Our heroes Mulder and Scully have been sent to Saudi Arabia of all places. They are Uncle Sam's liaison as the Saudi government investigates a terrorist attack on an oil field which has killed and injured Americans, as well as other nationalities. Sounds a little farfetched to me, but ok. Of course things are not as they seem, as the Saudi government spends all their time impeding our two FBI agents and it all seems to be a cover for some kind of fight over the infamous Black Oil. The ever popular Lone Gunmen make an appearance, as does another infamous X-FILES character in the big reveal on the last page. I won't mention who it is, but thankfully the editor Denton J. Tipton (I assume) put the character's name on the page (to tease the next issue) because neither Harris' script or Smith’s art helped me identify the character.

Overall, this is a nice issue and set-up. And while I can't quite buy the reason for the change of location, it is a nice break from the usual. It also gives the X-Files mythology a more global scale. Harris (who just to clarify was not a writer on the show), under the watchful eye of Chris Carter, does a good job of creating that X-FILES feel, just as he did with the first big story arc, though, I think he sometimes has them say things a little too adventure movie clichéd at times, and not in line with the low-key wit of the show. But like any good X-FILES episode, this story opens with a lot of questions about what the heck is going on, and with the hope that they will actually explain something.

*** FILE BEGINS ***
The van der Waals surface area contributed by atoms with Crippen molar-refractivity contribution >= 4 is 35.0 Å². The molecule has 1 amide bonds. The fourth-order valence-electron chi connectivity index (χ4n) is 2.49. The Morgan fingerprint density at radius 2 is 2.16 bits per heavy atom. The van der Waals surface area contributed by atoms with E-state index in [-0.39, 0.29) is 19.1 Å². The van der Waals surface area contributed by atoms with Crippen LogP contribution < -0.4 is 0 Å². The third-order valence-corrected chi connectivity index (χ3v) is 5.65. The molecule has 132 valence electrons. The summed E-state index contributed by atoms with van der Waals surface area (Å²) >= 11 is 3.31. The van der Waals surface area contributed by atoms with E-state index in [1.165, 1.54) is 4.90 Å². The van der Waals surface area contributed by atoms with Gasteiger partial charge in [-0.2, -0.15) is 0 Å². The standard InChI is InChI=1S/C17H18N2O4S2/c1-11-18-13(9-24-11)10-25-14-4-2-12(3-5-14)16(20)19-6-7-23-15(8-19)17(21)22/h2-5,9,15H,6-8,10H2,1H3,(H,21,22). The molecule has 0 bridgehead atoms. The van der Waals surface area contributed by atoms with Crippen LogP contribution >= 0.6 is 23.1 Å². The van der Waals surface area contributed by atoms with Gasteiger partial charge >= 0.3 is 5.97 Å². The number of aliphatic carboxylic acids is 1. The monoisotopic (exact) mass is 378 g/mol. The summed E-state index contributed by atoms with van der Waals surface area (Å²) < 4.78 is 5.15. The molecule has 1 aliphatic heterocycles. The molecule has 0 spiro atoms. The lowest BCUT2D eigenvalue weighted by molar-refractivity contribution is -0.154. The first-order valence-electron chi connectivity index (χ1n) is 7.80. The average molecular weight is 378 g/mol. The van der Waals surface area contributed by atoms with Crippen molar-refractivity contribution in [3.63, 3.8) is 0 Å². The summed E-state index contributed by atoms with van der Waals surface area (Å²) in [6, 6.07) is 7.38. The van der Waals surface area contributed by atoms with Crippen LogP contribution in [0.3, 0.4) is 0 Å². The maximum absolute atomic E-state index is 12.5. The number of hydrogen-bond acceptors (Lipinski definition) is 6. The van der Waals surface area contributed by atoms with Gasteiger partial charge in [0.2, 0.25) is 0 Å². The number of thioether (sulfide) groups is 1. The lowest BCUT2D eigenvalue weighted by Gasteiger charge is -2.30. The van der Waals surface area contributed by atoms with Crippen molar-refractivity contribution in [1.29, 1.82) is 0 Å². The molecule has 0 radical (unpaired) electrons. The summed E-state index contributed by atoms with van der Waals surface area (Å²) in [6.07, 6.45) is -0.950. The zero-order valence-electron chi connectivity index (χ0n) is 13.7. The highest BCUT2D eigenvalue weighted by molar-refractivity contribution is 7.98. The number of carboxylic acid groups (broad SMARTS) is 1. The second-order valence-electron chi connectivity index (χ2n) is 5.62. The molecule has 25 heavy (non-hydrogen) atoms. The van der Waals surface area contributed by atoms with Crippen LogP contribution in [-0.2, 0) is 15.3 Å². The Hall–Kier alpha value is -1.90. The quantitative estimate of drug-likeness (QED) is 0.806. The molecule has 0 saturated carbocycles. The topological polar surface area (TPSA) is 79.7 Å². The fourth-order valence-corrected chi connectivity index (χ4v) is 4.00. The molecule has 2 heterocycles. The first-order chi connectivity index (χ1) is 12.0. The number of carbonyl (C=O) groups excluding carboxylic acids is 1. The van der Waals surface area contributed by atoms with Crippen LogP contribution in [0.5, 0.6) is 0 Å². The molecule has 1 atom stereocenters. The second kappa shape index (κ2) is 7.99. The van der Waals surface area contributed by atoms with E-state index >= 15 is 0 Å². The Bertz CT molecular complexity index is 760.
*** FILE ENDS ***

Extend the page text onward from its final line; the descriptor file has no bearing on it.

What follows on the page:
Artist Matthew Dow Smith comes on for his first issue here. Overall, I'd say he's an improvement compared to the first artist Michael Walsh. Smith's work is more detailed, and his likenesses are far superior. But while both artists are fine and good storytellers, their minimal style doesn't quite fit the show, which was so visually rich. Colorist Jordie Bellaire doesn't help matters by using a very muted palette. It's all rather boring looking, and with every head wrap being a different shade of beige, I often had trouble telling one character from another.

THE X-FILES: SEASON 10 is a real bubble book for me. It's just good enough to keep me coming back, but I'm also looking for any excuse to drop it. Hopefully this new story arc, “Pilgrims”, will continue to grow the positive of the series.